After Hitler, the second-most important character in "Downfall" is his secretary Traudl Junge (well-played by Alexandra Maria Lara). Traudl would have been a 12-year-old girl growing up in Munich when Hitler came to power in 1933, and the film shows her at age 22 thrilled to get a job working for him. I believe she represents the typical German of that era, at first bedazzled by Der Führer, but after going through a period of mixed feelings, eventually becoming disenchanted with him.
I would say that the great strength of "Downfall" is that although no character is sympathetic, all of them are multidimensional. I could relate to most of them as human beings, even as I was horrified and appalled at some of their beliefs and actions. I was forced to admit to myself that civilized, educated human beings do horrible things, leaving me with a bitter aftertaste.
"Downfall" is set primarily in and around the Reich Chancellery ("Reichskanzlei" in German), the big Berlin building complex from which Hitler and his minions governed. Most of the story takes place in the spring of 1945 when the Soviet army is drawing nearer every day, and Hitler spends nearly all his time in an underground bunker connected by tunnel to the Reich Chancellery. The bunker also has what was designed to be an emergency exit that characters occasionally use to go outside into a garden.
The movie has so many characters I couldn't keep track of all of them, but here's a little about some of the most important ones: Hitler's longtime mistress Eva Braun (Juliane Köhler) is with him, and they get married for about a day before committing suicide. Also, Joseph Goebbels and his wife Magda show up with their six children, ages four to twelve. (The director in his commentary says Magda was "kind of the First Lady of the Third Reich" and the Goebbels stood for the "perfect Aryan German family.") And the architect Albert Speer drops in to bid Hitler goodbye and confess that he has been disobeying orders. (Speer later spent two decades in prison for his use of slave labor while he served as minister of armaments.)
But in many ways, it was the slow accumulation of detail that made "Downfall" so fascinating to me. For example, there is the minor character SS-Gruppenführer Hermann Fegelein. Hitler learned that Fegelein, who was married to Eva Braun's sister, wanted to flee at a point when the war was essentially over. Even though Eva pleaded for her brother-in-law's life, Der Führer had him executed.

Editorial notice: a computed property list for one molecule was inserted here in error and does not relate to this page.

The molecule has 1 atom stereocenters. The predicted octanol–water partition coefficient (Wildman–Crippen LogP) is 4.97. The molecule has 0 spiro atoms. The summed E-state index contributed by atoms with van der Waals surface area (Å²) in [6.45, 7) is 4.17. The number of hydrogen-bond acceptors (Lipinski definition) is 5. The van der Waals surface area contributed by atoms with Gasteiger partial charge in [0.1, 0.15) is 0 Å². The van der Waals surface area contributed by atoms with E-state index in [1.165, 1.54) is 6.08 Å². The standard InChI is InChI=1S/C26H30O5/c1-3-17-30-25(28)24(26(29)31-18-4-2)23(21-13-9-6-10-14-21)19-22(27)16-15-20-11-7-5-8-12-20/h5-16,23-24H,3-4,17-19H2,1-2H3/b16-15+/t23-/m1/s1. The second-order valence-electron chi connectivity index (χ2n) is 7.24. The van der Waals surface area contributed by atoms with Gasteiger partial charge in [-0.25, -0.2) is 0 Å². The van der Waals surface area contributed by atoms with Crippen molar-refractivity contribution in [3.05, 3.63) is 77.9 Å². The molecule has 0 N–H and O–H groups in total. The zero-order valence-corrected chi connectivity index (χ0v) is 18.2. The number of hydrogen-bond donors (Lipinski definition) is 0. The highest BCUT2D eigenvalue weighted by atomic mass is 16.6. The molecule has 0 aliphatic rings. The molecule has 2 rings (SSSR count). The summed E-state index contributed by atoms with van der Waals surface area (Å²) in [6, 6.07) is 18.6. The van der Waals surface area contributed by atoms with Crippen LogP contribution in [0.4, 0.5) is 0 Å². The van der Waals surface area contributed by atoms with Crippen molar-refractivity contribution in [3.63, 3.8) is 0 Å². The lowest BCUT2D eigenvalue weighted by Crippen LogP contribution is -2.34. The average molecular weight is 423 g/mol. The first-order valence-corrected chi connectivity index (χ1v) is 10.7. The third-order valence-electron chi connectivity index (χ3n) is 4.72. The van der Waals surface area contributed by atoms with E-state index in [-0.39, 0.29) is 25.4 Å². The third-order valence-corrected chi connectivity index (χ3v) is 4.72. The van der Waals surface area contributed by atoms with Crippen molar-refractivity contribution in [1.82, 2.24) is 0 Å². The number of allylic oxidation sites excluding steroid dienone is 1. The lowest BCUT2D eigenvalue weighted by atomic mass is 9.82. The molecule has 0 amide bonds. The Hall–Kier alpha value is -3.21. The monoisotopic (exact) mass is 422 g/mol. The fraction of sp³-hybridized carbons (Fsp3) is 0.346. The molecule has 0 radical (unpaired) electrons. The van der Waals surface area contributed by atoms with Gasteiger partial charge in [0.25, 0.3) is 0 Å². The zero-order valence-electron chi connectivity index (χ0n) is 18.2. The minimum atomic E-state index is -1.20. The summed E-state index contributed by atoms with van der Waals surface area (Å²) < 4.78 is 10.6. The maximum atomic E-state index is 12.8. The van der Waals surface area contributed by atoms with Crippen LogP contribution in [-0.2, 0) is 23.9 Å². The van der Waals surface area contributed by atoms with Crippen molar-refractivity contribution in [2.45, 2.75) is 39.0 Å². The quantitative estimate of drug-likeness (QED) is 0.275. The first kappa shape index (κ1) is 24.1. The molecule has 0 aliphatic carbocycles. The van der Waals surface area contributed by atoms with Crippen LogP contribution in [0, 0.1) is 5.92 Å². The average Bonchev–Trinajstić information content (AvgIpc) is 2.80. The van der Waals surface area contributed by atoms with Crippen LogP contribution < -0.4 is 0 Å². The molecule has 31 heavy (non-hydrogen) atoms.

The "Downfall" DVD provides a feature-length English-language director's audio commentary track that I found almost as rewarding as the film itself. Director Oliver Hirschbiegel tailors his remarks to an English-speaking audience, filling in many details I assume to be more familiar to German speakers. Some people have complained that the movie goes too far in humanizing Hitler, but in his commentary Hirschbiegel characterizes Hitler as a monster who was responsible for the worst crime in history. However, as the director points out, the most frightening aspect of all is that Hitler was nevertheless a human being.
The DVD also has a 58-minute making-of documentary that I found worth watching. This is in German with English subtitles. I was amazed to learn that the exteriors of "Downfall" were shot in St. Petersburg, and the documentary has some intriguing footage of that great Russian city. There are also old still photos of some of the real-life people who are depicted in the movie, followed by brief interviews with the actors who portray them, and the physical similarities are remarkable. My only complaint about this documentary is that the speakers are not identified, leaving me wondering who several of them are.
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